Loop Current Eddy interaction with the western boundary in the Gulf of Mexico

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A two-layer, intermediate equations model that, uniquely, allows for the intersection of the bathymetry with the layer interface is used to study the interaction of isolated Loop Current Eddy (LCE)-type anticyclones with western-boundary topography. Two idealized topography configurations representative of the Gulf of Mexico (GoM) coastal topography at 25° and 23°N are studied; the 25°N topography configuration is characterized by a relatively wide shelf and a narrow continental slope, and the 23°N configuration is characterized by a relatively narrow shelf and a wide continental slope. The physical mechanism that has the most significant effect on the evolution of the LCE in both topographic configurations is the interaction of the LCE with cyclones formed directly to its north through the process of off-shelf advection of potential vorticity in the upper layer. The LCE interaction with those cyclones that are generated through this mechanism results in the LCE becoming elliptic and rotating clockwise with its center following a cyclic trajectory. The amplitude of the cyclic motion produced by LCE interactions with cyclones is controlled by a different physical mechanism. The mechanism consists of the LCE interacting with deep eddies that can be generated beneath the LCE over regions of flat topography adjacent to the continental slope. The deep eddies are generated by stretching and compression of the lower layer by a rotating elliptic LCE. The net effect of these eddies is to amplify significantly the cyclic motion of the LCE. The width of the continental slope is the critical parameter controlling the strength of the LCE interaction with deep eddies and, therefore, the amplitude of the cyclic motion. The characteristic pattern of LCE evolution seen in the numerical experiments can be identified in some observed cases of LCE interaction with the western boundary in the GoM. © 2004 American Meteorological Society.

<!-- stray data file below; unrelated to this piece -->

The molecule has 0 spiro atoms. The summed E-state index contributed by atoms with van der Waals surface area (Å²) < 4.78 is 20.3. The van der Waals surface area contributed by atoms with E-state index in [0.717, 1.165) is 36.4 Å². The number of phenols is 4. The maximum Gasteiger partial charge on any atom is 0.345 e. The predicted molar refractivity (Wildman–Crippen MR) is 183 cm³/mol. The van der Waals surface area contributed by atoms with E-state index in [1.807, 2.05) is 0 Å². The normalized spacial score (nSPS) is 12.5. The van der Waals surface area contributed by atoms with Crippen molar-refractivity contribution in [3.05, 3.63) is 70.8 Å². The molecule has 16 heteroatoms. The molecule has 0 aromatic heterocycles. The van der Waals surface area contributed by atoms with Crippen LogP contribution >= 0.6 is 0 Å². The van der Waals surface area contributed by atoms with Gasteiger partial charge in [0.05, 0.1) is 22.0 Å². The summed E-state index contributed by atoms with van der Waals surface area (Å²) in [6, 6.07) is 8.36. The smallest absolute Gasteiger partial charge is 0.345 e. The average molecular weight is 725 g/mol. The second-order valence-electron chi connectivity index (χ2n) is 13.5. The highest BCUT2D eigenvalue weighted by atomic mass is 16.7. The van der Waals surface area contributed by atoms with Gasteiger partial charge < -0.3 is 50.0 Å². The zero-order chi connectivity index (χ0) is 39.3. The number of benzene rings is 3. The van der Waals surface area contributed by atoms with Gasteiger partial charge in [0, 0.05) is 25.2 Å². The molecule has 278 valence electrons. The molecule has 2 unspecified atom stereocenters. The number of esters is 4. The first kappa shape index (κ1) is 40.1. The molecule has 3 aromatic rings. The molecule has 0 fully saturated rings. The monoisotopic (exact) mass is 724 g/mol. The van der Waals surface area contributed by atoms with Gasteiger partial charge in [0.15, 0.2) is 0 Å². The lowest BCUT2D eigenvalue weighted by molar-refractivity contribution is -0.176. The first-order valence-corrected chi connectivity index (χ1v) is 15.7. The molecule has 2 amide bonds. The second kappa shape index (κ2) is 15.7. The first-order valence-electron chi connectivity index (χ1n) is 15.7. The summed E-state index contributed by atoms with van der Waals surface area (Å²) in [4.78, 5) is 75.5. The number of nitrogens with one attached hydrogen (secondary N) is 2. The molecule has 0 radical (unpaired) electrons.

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Journal of Physical Oceanography